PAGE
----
The Sega Genesis has had by far the longest shelf life of any of the 16-bit systems. You could buy Sega’s final “Genesis 3″ model in stores until the early 2000s, and just a few years later, the AtGames released licensed plug-and-play machines, some with Genesis cartridge slots. For the last 30 years, you’d likely be able to find a Genesis-compatible console on a store shelf. So do you need one that costs $190? Maybe you do.
The hardware maker Analogue has just released its latest high-end, high-definition, high-priced retro console, the Mega SG. Like its earlier NES- and SNES-compatible machines, the Mega SG is a cartridge-based, HDMI-enabled Sega Genesis clone that aims for nothing less than perfection, which means running games exactly as they would on the original, or as close to exact as is possible.
Its method for accomplishing this is the reason for its premium price tag and also is what makes the Mega SG different from nearly every other retro console on the market. Instead of a cheap computer running a software emulator, Analogue’s systems use a device called a “field-programmable gate array,” or FPGA.
This means that the Mega SG recreates the designs of the chips on the original Genesis board. It’s not a computer running an emulator that lets it interpret ROM files. For all intents and purposes, it is a Genesis.
It was often the case that games I inserted didn’t work on the first try, giving me a glitchy error screen. In all cases, this meant that the cartridge had to be cleaned. I used a lot of Q-Tips and a lot of rubbing alcohol that day. The place smelled like I was giving out free flu shots. All of the Analogue devices are pretty fastidious about wanting the carts you put inside them to be clean as a whistle before they work, so keep that in mind.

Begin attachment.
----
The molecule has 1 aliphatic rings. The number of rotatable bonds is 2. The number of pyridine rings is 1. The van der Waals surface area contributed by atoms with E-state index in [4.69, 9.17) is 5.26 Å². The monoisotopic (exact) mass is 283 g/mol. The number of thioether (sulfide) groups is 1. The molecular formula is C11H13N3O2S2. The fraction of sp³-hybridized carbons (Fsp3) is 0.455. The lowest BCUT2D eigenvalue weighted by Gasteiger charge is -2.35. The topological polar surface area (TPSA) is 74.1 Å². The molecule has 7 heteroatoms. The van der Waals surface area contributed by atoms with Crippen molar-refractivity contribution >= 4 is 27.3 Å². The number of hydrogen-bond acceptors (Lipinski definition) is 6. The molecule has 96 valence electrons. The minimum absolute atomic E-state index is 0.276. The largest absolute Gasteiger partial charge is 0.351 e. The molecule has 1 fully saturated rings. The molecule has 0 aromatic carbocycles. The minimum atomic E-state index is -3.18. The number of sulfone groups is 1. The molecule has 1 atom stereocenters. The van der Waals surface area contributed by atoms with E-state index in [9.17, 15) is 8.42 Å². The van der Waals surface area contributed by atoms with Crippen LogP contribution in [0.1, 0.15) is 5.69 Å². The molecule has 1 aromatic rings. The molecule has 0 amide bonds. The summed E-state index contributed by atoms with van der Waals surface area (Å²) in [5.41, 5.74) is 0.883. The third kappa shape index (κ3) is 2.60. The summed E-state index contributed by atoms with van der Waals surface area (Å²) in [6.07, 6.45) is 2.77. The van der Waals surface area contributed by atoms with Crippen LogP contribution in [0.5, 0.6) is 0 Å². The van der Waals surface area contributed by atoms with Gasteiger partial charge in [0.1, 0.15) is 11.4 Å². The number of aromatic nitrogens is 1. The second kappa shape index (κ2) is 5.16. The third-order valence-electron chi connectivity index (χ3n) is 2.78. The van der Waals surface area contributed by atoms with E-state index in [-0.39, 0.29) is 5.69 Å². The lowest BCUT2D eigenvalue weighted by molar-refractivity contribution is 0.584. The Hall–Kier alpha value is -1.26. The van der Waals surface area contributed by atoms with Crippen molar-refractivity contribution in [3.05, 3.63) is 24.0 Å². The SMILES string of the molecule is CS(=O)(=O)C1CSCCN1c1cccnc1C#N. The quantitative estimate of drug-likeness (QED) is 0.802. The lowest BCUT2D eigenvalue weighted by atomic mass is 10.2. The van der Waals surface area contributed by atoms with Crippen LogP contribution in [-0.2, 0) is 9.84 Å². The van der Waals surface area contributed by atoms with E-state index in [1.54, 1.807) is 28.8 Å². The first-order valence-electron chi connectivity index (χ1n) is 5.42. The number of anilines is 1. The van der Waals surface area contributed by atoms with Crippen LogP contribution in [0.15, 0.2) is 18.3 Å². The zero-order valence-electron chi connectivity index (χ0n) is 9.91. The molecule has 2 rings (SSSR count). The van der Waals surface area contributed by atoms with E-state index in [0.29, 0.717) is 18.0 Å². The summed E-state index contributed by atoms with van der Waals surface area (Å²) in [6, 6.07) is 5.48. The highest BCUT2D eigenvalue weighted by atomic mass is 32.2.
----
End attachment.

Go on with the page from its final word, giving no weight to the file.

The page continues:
Turn on the Mega SG and you’ll get a great-looking picture and sound, but if you want to tweak any of that stuff, you can dive into the panoply of different sliders and checkboxes in its menu to fully customise the experience. Want to turn on different shaders to smooth out the pixels, or customise the faux CRT filters until the image looks exactly like the Trinitrons of your youth? Go nuts. You can even select from different waveforms to use for the Genesis’ FM sound output, which will change the timbre of the music.
There are some limitations. While you can hook up a Sega CD to the unit, you can’t use that other Genesis add-on, the 32X. The reason for this is that the 32X uses analogue video mixing, and the Mega SG only supports HDMI. That’s also something to bear in mind if you were considering hooking this up to an analogue television set, because out of the box, you can’t. You also can’t use light guns, but that’s because vintage light guns don’t work with HDTVs. So, abandon those dreams of breaking out your old Sega Menacer.
While the Mega SG includes the aforementioned Master System adaptor, an HDMI cable, and a USB power cable, it does not include a controller. You can use any Genesis-compatible pad, but if you want your controller to be as slick and fancy as your console, Analogue recommends you grab the 8Bitdo M30 wireless controller. (It sent one along with our review unit, and it’s quite nice.)
With all of my talk about FPGAs and hardware perfection, don’t think I believe that software emulation is bad, or inferior. It’s not! It’s a perfectly valid way of preserving and playing old games. It also costs zero dollars to get an emulator up and running on your existing device. From there, the more impressive options scale up in terms of price, complexity, and accuracy until you get to the Mega SG on the far opposite end of the scale. Yes, it’s for hardcore retrophiles, but it’s also such a beautiful, elegant solution that playing it might turn you into one.